Definition of inflation in English:

inflation

noun

  • 1The action of inflating something or the condition of being inflated:

    ‘the inflation of a balloon’
    ‘the gross inflation of salaries’
    • ‘These outer hair cells are trypsin treated from inside and are made spherical by inflation.’
    • ‘Balloon inflation inevitably stops coronary blood flow, which may induce angina.’
    • ‘Bags that did survive inflation were installed on pickup trucks for further testing.’
    • ‘It's like there's inflation on the currency of romance or something.’
    • ‘As a result, the surgeon decided to dilate the narrowed blood vessel using balloon inflation.’
    • ‘After maximal inflation, the balloon can immediately be deflated because the mesh opposes elastic recoil.’
    • ‘Writing in the Guardian last month, Mark Lawson wrote of galloping spiritual inflation in the USA.’
    • ‘It remains likely that US interest rates will rise again later in the year since the risks lie firmly on the side of higher inflation.’
    • ‘Has anyone but me noticed the gross inflation of pool table costs during the last decade?’
    exaggeration, overemphasis, magnification, amplification, overplaying, dramatization, colouring, embroidery, embellishment, enhancement, inflation, extravagance, hyperbole, excessiveness, overestimation, overvaluation, aggrandizement
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    1. 1.1Astronomy (in some theories of cosmology) a very brief exponential expansion of the universe postulated to have interrupted the standard linear expansion shortly after the Big Bang.
      • ‘In some sense, the cyclic idea still uses inflation to smooth out the universe.’
      • ‘If they find such ripples it will be powerful evidence in favour of Guth's theory of inflation.’
      • ‘The scenario for inflation in 1982 was that the universe began with a big bang singularity.’
      • ‘There is a mouthpiece for additional inflation, and a whistle and a light for attracting attention’
      • ‘If you have the big bang followed by a really rapid burst of inflation, that should have happened more than once.’
      • ‘This finding is consistent not only with inflation but with the existence of dark matter.’
      • ‘But eternal inflation is much more than just the claim that the universe inflated at early times.’
      • ‘In particular, it is violated during the accelerated expansion predicted in theories of cosmic inflation.’
  • 2Economics
    A general increase in prices and fall in the purchasing value of money:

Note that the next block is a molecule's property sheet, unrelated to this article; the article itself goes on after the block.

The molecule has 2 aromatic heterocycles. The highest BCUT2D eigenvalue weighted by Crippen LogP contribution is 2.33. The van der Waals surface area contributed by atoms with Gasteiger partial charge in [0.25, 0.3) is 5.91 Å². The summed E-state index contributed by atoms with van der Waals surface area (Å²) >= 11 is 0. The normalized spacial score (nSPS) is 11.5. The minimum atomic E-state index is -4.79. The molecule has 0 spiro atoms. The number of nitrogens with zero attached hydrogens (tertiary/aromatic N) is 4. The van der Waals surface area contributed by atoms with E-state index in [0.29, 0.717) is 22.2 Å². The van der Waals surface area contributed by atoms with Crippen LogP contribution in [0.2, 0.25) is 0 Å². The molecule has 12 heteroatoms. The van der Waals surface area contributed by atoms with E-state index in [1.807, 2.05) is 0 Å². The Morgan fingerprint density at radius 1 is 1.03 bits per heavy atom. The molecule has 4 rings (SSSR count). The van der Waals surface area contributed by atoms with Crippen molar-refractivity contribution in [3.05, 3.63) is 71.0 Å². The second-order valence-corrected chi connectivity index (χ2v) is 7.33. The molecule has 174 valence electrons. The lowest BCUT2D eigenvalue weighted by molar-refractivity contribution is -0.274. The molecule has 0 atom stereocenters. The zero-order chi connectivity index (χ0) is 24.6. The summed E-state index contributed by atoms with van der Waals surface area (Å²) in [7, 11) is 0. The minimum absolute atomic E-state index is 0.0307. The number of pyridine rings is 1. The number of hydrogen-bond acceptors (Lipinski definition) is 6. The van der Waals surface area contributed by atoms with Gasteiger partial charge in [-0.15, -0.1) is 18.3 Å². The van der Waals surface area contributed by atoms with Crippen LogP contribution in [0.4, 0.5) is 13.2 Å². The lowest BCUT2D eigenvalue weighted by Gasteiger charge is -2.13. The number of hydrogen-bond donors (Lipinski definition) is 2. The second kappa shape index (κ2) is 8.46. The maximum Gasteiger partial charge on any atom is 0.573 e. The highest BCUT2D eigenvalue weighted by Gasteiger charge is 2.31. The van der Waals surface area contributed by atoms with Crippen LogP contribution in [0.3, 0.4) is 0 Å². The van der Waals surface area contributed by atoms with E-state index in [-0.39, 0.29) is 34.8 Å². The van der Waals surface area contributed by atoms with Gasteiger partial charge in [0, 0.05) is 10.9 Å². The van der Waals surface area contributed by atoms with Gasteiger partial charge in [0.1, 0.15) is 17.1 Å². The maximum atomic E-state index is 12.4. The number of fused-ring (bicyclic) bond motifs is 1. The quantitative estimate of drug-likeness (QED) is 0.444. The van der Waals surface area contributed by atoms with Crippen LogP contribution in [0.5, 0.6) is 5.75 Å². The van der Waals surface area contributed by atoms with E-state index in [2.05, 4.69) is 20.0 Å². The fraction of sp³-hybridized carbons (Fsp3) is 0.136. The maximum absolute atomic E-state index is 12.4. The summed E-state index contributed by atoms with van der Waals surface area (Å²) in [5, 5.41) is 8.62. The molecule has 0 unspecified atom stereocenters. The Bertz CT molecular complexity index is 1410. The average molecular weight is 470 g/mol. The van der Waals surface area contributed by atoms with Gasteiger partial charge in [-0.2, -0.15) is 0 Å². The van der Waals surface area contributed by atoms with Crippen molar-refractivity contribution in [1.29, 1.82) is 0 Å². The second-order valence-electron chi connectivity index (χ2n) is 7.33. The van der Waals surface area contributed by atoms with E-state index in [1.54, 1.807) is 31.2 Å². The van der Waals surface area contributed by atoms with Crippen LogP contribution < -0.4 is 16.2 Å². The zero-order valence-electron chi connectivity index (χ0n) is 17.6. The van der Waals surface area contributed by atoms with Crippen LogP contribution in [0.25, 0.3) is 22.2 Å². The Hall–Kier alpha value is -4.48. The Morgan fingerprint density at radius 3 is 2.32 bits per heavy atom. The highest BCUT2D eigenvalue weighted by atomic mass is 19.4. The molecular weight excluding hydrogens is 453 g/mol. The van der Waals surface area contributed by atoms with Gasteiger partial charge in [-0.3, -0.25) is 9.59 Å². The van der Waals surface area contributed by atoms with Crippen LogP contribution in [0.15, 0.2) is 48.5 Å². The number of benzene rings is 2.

‘policies aimed at controlling inflation’
    ‘tax allowances and excise duties were increased in line with inflation’
    ‘a reduction in annual inflation from 84 per cent to 7 per cent’
    [as modifier] ‘high inflation rates’
    • ‘Some pension experts believe the new statements will give an accurate picture because they reflect the impact of inflation.’
    • ‘These are the same landlords who clamoured over cheap two and three-bed houses in the first place, driving inflation.’
    • ‘Meanwhile they have awarded themselves salary rises well above inflation.’
    • ‘I think he's missing out on all the massive bouts with inflation.’
    • ‘In December he indicated that he was concerned about inflation and the excessive risk taking in the markets.’
    • ‘True, central bankers are never entirely relaxed about inflation.’
    • ‘Meanwhile, the world's central bankers have been trained to focus exclusively on inflation.’
    • ‘The bare figures, however, conceal the fact that domestic inflation is still stubbornly high.’
    • ‘Although inflation was dramatically reduced, so was demand, output, and employment.’
    • ‘It is hardly surprising, then, that inflation has been on an upward trend.’
    • ‘But in a market where bond yields are tightening and inflation is low, returns are the top priority for investors.’
    • ‘Taking that and inflation into account would raise the cost to about £390m.’
    • ‘Global inflation is not, however, taking off into the blue yonder.’
    • ‘But over the longer term, only equities have produced returns that consistently beat inflation.’
    • ‘Even though inflation at 2.6% is low, it is still eating into any money left on deposit.’
    • ‘In a downward inflation trend, salary expectations lag the decreases in inflation.’
    • ‘Failure to adjust benefits for inflation was a favorite strategy in Latin America.’
    • ‘The key concern behind the recent market turmoil is inflation.’
    • ‘Over the long run, as the graph dramatically shows, equities have strongly outperformed bonds and inflation.’
    • ‘That is something Asian companies did not do the last time inflation hit the region in the early 1990s.’
    increase, gain, growth, rise, mounting, inflation, escalation
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Origin

Middle English (in the sense ‘the condition of being inflated with a gas’): from Latin inflatio(n-), from inflare blow in to (see inflate). inflation dates from the mid 19th century.

Pronunciation:

inflation

/ɪnˈfleɪʃ(ə)n/